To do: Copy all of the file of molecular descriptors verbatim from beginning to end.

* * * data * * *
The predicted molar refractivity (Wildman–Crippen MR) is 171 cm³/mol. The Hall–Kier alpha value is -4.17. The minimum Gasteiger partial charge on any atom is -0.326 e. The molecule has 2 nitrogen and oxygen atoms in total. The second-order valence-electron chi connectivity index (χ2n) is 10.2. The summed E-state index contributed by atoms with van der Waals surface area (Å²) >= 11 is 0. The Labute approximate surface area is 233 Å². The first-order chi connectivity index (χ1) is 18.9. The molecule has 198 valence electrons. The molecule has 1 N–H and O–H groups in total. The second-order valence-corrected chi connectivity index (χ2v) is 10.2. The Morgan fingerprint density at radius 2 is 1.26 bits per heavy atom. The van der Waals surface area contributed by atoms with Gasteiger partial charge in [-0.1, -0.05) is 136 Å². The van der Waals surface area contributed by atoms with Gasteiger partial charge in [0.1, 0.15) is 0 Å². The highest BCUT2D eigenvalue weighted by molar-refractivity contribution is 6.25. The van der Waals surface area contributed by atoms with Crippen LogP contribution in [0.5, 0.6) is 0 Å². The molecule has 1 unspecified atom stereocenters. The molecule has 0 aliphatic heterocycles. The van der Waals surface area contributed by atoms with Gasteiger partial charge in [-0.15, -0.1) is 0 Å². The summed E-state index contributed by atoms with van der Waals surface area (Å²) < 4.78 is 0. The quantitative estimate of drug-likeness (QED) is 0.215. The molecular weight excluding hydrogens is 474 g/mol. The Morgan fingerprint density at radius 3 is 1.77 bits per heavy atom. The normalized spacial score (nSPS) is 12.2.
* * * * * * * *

The predicted molar refractivity (Wildman–Crippen MR) is 171 cm³/mol. The Hall–Kier alpha value is -4.17. The minimum Gasteiger partial charge on any atom is -0.326 e. The molecule has 2 nitrogen and oxygen atoms in total. The second-order valence-electron chi connectivity index (χ2n) is 10.2. The summed E-state index contributed by atoms with van der Waals surface area (Å²) >= 11 is 0. The Labute approximate surface area is 233 Å². The first-order chi connectivity index (χ1) is 18.9. The molecule has 198 valence electrons. The molecule has 1 N–H and O–H groups in total. The second-order valence-corrected chi connectivity index (χ2v) is 10.2. The Morgan fingerprint density at radius 2 is 1.26 bits per heavy atom. The van der Waals surface area contributed by atoms with Gasteiger partial charge in [-0.1, -0.05) is 136 Å². The van der Waals surface area contributed by atoms with Gasteiger partial charge in [0.1, 0.15) is 0 Å². The highest BCUT2D eigenvalue weighted by molar-refractivity contribution is 6.25. The van der Waals surface area contributed by atoms with Crippen LogP contribution in [0.5, 0.6) is 0 Å². The molecule has 1 unspecified atom stereocenters. The molecule has 0 aliphatic heterocycles. The van der Waals surface area contributed by atoms with Gasteiger partial charge in [-0.15, -0.1) is 0 Å². The summed E-state index contributed by atoms with van der Waals surface area (Å²) < 4.78 is 0. The quantitative estimate of drug-likeness (QED) is 0.215. The molecular weight excluding hydrogens is 474 g/mol. The Morgan fingerprint density at radius 3 is 1.77 bits per heavy atom. The normalized spacial score (nSPS) is 12.2.